More on self-control, happiness, and marshmallows

These marshmallows would look more appetizing if I weren't too cheap to buy better stock photos

These marshmallows would look more appetizing if I weren’t too cheap to buy better stock photos

In my last couple of posts (see here and here), I made the case that religion and spirituality can help us control our impulses and make sounder decisions, and by doing so, we can improve not only our spiritual but also our material wellbeing.

There’s a branch of research that studies this type of thing (though not the religion part), specifically people’s ability to control themselves and the implications of this trait on their lives. In one famous example, researchers tested kids’ ability to delay eating a marshmallow in exchange for a payoff of more marshmallows later, and correlated their ability to do so with intelligence and achievement.

Today I came across an Atlantic article online about a recent study linking self-control to feelings of satisfaction regarding one’s life.

Here’s how the study worked (summary from the Atlantic):

To start, 414 adults completed an online survey, in which they rated their self-control by indicating how much they agreed with 14 statements (such as, “I do certain things that are bad for me, if they are fun”). The participants also reported their current emotional state as well as their overall life satisfaction. Holfmann’s team then turned to data from a study in which 205 adults were given smartphones and prompted to report their emotions at random moments throughout the week. At the same time, they were also asked to report whether they were experiencing any desires, and if so, how hard they tried to resist them, and whether they ultimately ended up acting on them.

The study indeed concluded that “[Trait self control] is positively related to affective well-being and life satisfaction”.

Now, I can see a few potential problems here. Just to take one example, is it possible that self control and happiness are correlated because the second causes the first, rather than the other way around? Maybe a third factor is the real cause behind both self control and happiness? And can we really trust people’s reporting of their own emotions to indicate how satisfied they are with their lives?

But these are problems that you encounter with a wide range of social science research. There are very rarely any smoking guns, just evidence that seems to point at a particular truth. To me at least, it doesn’t seem like a such a controversial idea that if you can get a hold of your life and not let your impulses dictate your decisions (at least, not too often), in the long-run you’ll be better off. And if submitting to a Higher Power somehow seems to help us control ourselves, and controlling ourselves seems to increase happiness, then shouldn’t it stand to reason that spirituality and religion can help us to be happy?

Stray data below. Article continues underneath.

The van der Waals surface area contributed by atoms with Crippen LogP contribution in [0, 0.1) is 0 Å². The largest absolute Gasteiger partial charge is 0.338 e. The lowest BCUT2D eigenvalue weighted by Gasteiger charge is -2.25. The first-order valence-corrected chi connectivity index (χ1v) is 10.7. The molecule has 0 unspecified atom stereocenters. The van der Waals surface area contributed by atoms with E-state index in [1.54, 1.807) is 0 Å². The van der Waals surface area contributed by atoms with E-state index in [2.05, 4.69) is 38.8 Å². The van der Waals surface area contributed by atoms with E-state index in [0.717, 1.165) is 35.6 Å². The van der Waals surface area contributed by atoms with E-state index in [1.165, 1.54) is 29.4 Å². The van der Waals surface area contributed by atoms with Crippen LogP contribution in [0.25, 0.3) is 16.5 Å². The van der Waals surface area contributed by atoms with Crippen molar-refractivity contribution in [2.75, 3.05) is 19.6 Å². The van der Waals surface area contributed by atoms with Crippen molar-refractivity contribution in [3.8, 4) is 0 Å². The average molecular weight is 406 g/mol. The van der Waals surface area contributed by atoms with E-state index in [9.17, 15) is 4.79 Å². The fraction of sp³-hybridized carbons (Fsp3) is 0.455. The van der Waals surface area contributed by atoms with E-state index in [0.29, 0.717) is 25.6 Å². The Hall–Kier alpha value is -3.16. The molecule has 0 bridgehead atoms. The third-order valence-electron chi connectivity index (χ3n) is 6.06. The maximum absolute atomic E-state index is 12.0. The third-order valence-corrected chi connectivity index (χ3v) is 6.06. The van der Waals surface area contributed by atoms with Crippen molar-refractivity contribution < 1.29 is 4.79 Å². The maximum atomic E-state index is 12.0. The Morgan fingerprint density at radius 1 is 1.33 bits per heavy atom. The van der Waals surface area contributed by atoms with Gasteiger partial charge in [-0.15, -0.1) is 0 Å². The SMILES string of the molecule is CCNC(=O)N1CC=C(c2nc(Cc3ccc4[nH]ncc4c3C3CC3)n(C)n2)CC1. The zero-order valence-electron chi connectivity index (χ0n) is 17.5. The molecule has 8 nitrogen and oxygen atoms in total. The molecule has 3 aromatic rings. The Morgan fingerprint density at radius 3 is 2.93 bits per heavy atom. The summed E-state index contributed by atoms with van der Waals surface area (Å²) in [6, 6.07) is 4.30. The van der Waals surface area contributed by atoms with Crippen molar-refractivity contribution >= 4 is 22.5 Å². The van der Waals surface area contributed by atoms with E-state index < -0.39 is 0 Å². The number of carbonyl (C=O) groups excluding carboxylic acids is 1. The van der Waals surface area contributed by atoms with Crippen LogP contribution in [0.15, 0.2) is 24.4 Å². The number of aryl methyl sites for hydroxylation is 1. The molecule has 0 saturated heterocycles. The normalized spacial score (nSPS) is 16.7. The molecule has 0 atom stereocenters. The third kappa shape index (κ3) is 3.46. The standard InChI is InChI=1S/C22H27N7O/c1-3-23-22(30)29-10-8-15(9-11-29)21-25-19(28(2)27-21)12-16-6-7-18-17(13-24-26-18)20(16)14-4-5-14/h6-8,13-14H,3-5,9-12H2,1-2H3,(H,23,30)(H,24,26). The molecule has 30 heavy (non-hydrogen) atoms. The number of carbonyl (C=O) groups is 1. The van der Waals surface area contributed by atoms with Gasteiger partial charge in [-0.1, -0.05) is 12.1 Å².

It’s not rocket science (well, it’s social science I guess). Anyway, I think this is a missing part of the debate over the usefulness of religion in modern society.


Spiritual humility and the mysterious wisdom of Alcoholics Anonymous

A friend of mine from grad school once told me she was a deep admirer of the Baha’i Faith, but there was one aspect of the Faith’s teachings that she took exception to and couldn’t quite get over. Why was it, she asked, that the prayers and other holy writings seemed to attribute everything to God? She herself was a believer in God, she told me, and she understood the concept of God being the originator of all creation and thus the ultimate cause of everything. It wasn’t that that bugged her. Rather, it was the way that Baha’i scripture seemed to see the human being as helpless without God’s assistance. Couldn’t we just give a bit of credit to the power of humanity itself?

For me, a person who grew up in a Baha’i family and who was exposed to Baha’i prayers from an early age, this was an eye opener, because it had never occurred to me that these prayers sounded like this to others. But the more I thought about it, the more I felt I understood where she was coming from.

To give you an idea of what I mean, just take a look at these two passages from the Baha’i “Long Obligatory Prayer”, which is a prayer that many Baha’i recite daily*:

“Thou seest, O my Lord, this stranger hastening to his most exalted home beneath the canopy of Thy majesty and within the precincts of Thy mercy; and this transgressor seeking the ocean of Thy forgiveness; and this lowly one the court of Thy glory; and this poor creature the orient of Thy wealth. Thine is the authority to command whatsoever Thou willest. I bear witness that Thou art to be praised in Thy doings, and to be obeyed in Thy behests, and to remain unconstrained in Thy bidding.”

“I love in this state, O my Lord, to beg of Thee all that is with Thee, that I may demonstrate my poverty, and magnify Thy bounty and Thy riches, and may declare my powerlessness, and manifest Thy power and Thy might.”

Why does this prayer insist on portraying the individual as someone who is powerless and feeble before God? Why does it ask the believer to keep reminding himself of his meagerness?

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